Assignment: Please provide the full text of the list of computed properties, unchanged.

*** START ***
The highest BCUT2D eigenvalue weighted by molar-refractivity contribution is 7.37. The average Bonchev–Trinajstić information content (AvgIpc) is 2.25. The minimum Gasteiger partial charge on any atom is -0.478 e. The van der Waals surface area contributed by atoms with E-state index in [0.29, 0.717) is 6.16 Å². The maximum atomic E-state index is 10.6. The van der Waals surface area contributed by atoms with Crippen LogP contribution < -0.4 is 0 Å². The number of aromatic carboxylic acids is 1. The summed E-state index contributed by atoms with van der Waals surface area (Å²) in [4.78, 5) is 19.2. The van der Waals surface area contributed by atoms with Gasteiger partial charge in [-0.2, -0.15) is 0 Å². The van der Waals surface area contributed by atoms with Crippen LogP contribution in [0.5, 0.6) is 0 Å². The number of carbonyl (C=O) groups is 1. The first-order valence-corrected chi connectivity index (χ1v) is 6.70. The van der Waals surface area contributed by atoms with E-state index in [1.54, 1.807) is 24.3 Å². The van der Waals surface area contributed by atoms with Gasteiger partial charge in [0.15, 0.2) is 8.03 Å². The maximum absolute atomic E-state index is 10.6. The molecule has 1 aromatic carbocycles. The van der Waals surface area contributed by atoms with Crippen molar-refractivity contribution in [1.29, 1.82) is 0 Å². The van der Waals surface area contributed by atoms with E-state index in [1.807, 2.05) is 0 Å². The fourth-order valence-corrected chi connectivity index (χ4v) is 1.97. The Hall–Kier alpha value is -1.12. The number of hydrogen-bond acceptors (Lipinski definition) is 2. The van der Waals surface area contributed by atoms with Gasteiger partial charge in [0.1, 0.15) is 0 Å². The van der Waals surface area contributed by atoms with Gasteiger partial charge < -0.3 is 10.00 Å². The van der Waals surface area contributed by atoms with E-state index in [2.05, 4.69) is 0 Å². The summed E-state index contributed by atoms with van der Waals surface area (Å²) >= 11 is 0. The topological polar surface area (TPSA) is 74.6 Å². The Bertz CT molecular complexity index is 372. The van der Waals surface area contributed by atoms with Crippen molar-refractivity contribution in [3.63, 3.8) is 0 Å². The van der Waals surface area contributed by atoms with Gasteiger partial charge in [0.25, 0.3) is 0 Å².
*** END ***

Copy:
The highest BCUT2D eigenvalue weighted by molar-refractivity contribution is 7.37. The average Bonchev–Trinajstić information content (AvgIpc) is 2.25. The minimum Gasteiger partial charge on any atom is -0.478 e. The van der Waals surface area contributed by atoms with E-state index in [0.29, 0.717) is 6.16 Å². The maximum atomic E-state index is 10.6. The van der Waals surface area contributed by atoms with Crippen LogP contribution < -0.4 is 0 Å². The number of aromatic carboxylic acids is 1. The summed E-state index contributed by atoms with van der Waals surface area (Å²) in [4.78, 5) is 19.2. The van der Waals surface area contributed by atoms with Gasteiger partial charge in [-0.2, -0.15) is 0 Å². The van der Waals surface area contributed by atoms with Crippen LogP contribution in [0.5, 0.6) is 0 Å². The number of carbonyl (C=O) groups is 1. The first-order valence-corrected chi connectivity index (χ1v) is 6.70. The van der Waals surface area contributed by atoms with E-state index in [1.54, 1.807) is 24.3 Å². The van der Waals surface area contributed by atoms with Gasteiger partial charge in [0.15, 0.2) is 8.03 Å². The maximum absolute atomic E-state index is 10.6. The molecule has 1 aromatic carbocycles. The van der Waals surface area contributed by atoms with Crippen molar-refractivity contribution in [1.29, 1.82) is 0 Å². The van der Waals surface area contributed by atoms with E-state index in [1.807, 2.05) is 0 Å². The fourth-order valence-corrected chi connectivity index (χ4v) is 1.97. The Hall–Kier alpha value is -1.12. The number of hydrogen-bond acceptors (Lipinski definition) is 2. The van der Waals surface area contributed by atoms with Gasteiger partial charge in [0.1, 0.15) is 0 Å². The van der Waals surface area contributed by atoms with Gasteiger partial charge < -0.3 is 10.00 Å². The van der Waals surface area contributed by atoms with E-state index in [2.05, 4.69) is 0 Å². The summed E-state index contributed by atoms with van der Waals surface area (Å²) >= 11 is 0. The topological polar surface area (TPSA) is 74.6 Å². The Bertz CT molecular complexity index is 372. The van der Waals surface area contributed by atoms with Crippen molar-refractivity contribution in [3.63, 3.8) is 0 Å². The van der Waals surface area contributed by atoms with Gasteiger partial charge in [0.25, 0.3) is 0 Å².